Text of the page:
We arrived at the hospital by 930am and that exam was around 10am. Immediately my contractions got worse. With my daughter I had a chance to get a handle on them but this time every time I felt like I had control over a contraction’s intensity it got worse immediately with the next one. They went from 9 minutes apart to 3 minutes apart within half an hour of being at the hospital. My doula did a hip squeeze and put on a TENS unit, which was enormously helpful in managing the pain. I don’t know how I would have managed the intensity of those contractions without either, or without Dorothy’s gentle reminders to relax my muscles and try to calm down. 

At 1040am I had almost back-to-back contractions where I felt my water burst in two waves. With my daughter when it burst I didn’t even feel it, but this time, it felt like an explosion in my pelvis and especially the second time, was excruciating. When those bursts happened, we knew that the sac had probably been intact all along, which was a relief. We were hoping, due to the quick escalation of my labor, that he had shifted totally into the birth canal. 

At this point, at 11am, I requested to use the hospital’s birthing tub and Yelena offered to do one last cervical check before I hopped in. She did an exam at 11:08 and said my dilation was 9.5cm and then quickly changed her mind and said 5.5cm. When she said 9.5 I exclaimed “WHAT?” The second number made more sense. There was no way I was ready to have a baby that quickly. Or so I thought. 

As soon as I stood up after that exam I felt the urge to push. I didn’t say anything because I knew I was only 5.5cm dilated seconds prior, but soon Yelena and Dorothy asked “you’re pushing huh?” Even though the birthing pool was ready I wasn’t moving from next to the bed. I apologized and said that I knew that I wasn’t dilated enough but that I couldn’t stop pushing. I apologized for not being honest and not telling them but said I refused to stop pushing. They both, thankfully, told me to listen to my body.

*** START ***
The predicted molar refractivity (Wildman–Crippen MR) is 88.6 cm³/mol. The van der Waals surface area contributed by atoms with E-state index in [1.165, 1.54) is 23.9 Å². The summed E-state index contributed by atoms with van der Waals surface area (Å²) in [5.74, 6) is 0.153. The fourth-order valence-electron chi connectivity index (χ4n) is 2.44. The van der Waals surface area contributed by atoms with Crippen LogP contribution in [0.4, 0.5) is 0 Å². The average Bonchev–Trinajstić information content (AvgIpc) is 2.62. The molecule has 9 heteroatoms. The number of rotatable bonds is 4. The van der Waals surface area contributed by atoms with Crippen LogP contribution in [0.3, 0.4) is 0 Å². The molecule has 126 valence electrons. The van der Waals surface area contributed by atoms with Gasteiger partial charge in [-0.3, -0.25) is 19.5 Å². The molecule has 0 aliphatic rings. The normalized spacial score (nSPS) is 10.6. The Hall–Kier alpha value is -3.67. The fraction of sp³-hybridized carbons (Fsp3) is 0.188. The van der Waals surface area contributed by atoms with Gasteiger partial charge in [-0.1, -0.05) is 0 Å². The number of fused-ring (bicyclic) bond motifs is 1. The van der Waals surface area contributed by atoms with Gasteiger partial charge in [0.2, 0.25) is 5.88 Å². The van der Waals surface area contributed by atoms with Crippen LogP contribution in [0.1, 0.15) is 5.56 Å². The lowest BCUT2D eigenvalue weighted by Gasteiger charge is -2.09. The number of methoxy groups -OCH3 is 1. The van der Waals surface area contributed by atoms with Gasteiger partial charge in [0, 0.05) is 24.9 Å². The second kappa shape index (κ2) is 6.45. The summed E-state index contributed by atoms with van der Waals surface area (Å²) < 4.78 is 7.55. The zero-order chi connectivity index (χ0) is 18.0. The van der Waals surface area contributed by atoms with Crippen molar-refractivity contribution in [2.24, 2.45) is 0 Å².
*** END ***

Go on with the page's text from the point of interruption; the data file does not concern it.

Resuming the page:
Between contractions I told Yelena that I couldn’t manage anymore and she kept assuring me that I was in transition, that I would soon be done. In no way did I believe her that he would be out so soon. I just thought I was going to die. As with my daughter, the thought of medication never crossed my mind. I don’t think I remembered it existed. I asked her if she was going to leave and she said no. I asked in a childlike voice “is that because you think my baby is coming?” And she nodded and smiled. Through the whole time we were there Yelena was totally calm, totally and completely in control. After the birth Seth said “I would never want to play poker with that woman. She never showed her hand. She knew what was going on and never gave an indication, just calm and reassurance.”

At 11:08am I was 5.5cm dilated and by 11:15 I felt him crowning. I yelled out in surprise when I felt his head and the nurse asked me to get back into bed. I refused. I was afraid to lay back down. I couldn’t handle the contractions standing and laying down only would have made them worse. Yelena, unflappable Yelena, shrugged and said “okay! you can stand.” I heard the nurse say to her “what if the baby comes out? we don’t do that.” To which Yelena replied “I do. I’ve done it before and I will do it again. It’s fine.” In my mind I silently cheered “Yay midwives!!”